Along with ligaments, muscles, and tendons, menisci are the soft tissue structures that stabilize and cushion the knee-joint. Meniscus are tough, rubbery wedge-shaped pieces of cartilage that act as “shock absorbers” between the thighbone and shinbone. There are two menisci in a normal knee; the outside one is called the lateral meniscus, the inner one the medial meniscus.

 

People who play contact sports – such as tackle football – are at risk for meniscal tears. Anyone is susceptible, though. A meniscus tear is most often caused by traumatic injury or degenerative disease, such as osteoarthritis. The movement that causes the tear is when the knee joint is bent (such as in a squatting position) and the knee is then twisted.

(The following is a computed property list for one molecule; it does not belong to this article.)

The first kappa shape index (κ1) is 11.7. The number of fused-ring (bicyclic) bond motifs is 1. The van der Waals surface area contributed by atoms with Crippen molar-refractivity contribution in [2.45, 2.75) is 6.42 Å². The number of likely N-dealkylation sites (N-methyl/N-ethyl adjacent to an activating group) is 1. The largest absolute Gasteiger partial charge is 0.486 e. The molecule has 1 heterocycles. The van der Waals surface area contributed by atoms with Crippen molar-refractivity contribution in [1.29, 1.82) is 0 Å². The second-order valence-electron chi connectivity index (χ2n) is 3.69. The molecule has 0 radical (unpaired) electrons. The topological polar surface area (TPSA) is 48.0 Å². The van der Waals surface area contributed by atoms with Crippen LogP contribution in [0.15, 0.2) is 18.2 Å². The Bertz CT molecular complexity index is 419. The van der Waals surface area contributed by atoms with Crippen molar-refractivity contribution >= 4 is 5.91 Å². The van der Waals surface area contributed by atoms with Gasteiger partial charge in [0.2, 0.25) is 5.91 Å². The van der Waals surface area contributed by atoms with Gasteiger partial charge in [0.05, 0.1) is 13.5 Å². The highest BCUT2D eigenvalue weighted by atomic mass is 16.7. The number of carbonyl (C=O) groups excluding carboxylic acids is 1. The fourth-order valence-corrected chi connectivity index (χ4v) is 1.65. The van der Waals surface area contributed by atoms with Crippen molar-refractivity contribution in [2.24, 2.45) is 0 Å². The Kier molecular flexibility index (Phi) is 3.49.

Symptoms of a torn meniscus include knee pain, stiffness or swelling of the knee, tenderness, popping or clicking within the knee, catching or locking of the knee, and/or limited range of motion of the knee joint.

Depending on the extent of the injury, treatments may include physical therapy, medication, regenerative injections and/or arthroscopic surgery.